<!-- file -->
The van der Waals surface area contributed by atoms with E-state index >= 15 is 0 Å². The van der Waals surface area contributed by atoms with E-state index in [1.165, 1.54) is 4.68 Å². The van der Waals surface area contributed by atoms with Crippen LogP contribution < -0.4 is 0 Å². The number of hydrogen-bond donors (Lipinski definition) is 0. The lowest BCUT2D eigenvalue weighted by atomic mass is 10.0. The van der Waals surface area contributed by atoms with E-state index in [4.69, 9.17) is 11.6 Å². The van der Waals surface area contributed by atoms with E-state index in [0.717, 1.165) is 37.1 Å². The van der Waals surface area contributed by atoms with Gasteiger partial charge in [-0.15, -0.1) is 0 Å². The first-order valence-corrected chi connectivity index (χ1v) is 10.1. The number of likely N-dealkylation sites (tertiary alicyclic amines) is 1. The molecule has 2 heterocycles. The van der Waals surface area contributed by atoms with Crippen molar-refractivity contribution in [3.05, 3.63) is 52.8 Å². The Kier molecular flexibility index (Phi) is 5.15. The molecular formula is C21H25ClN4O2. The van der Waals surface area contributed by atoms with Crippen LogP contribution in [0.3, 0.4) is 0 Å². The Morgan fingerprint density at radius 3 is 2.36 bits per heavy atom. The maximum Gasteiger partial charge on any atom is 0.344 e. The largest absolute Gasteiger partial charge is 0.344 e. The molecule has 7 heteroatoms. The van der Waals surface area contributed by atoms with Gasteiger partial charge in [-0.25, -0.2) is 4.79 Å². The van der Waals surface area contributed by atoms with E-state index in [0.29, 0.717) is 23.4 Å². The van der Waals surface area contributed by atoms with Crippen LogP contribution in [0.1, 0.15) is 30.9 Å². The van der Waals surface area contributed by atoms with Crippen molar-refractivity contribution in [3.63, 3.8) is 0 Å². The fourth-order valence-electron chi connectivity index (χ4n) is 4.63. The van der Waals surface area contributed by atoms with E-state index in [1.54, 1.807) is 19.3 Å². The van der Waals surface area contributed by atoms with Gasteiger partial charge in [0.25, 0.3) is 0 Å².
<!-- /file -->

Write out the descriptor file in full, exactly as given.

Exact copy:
The van der Waals surface area contributed by atoms with E-state index >= 15 is 0 Å². The van der Waals surface area contributed by atoms with E-state index in [1.165, 1.54) is 4.68 Å². The van der Waals surface area contributed by atoms with Crippen LogP contribution < -0.4 is 0 Å². The number of hydrogen-bond donors (Lipinski definition) is 0. The lowest BCUT2D eigenvalue weighted by atomic mass is 10.0. The van der Waals surface area contributed by atoms with E-state index in [4.69, 9.17) is 11.6 Å². The van der Waals surface area contributed by atoms with E-state index in [0.717, 1.165) is 37.1 Å². The van der Waals surface area contributed by atoms with Gasteiger partial charge in [-0.15, -0.1) is 0 Å². The first-order valence-corrected chi connectivity index (χ1v) is 10.1. The number of likely N-dealkylation sites (tertiary alicyclic amines) is 1. The molecule has 2 heterocycles. The van der Waals surface area contributed by atoms with Crippen molar-refractivity contribution in [3.05, 3.63) is 52.8 Å². The Kier molecular flexibility index (Phi) is 5.15. The molecular formula is C21H25ClN4O2. The van der Waals surface area contributed by atoms with Crippen LogP contribution in [0.3, 0.4) is 0 Å². The Morgan fingerprint density at radius 3 is 2.36 bits per heavy atom. The maximum Gasteiger partial charge on any atom is 0.344 e. The largest absolute Gasteiger partial charge is 0.344 e. The molecule has 7 heteroatoms. The van der Waals surface area contributed by atoms with Gasteiger partial charge in [-0.25, -0.2) is 4.79 Å². The van der Waals surface area contributed by atoms with E-state index in [0.29, 0.717) is 23.4 Å². The van der Waals surface area contributed by atoms with Crippen LogP contribution in [0.1, 0.15) is 30.9 Å². The van der Waals surface area contributed by atoms with Crippen molar-refractivity contribution in [3.63, 3.8) is 0 Å². The fourth-order valence-electron chi connectivity index (χ4n) is 4.63. The van der Waals surface area contributed by atoms with E-state index in [1.54, 1.807) is 19.3 Å². The van der Waals surface area contributed by atoms with Gasteiger partial charge in [0.25, 0.3) is 0 Å².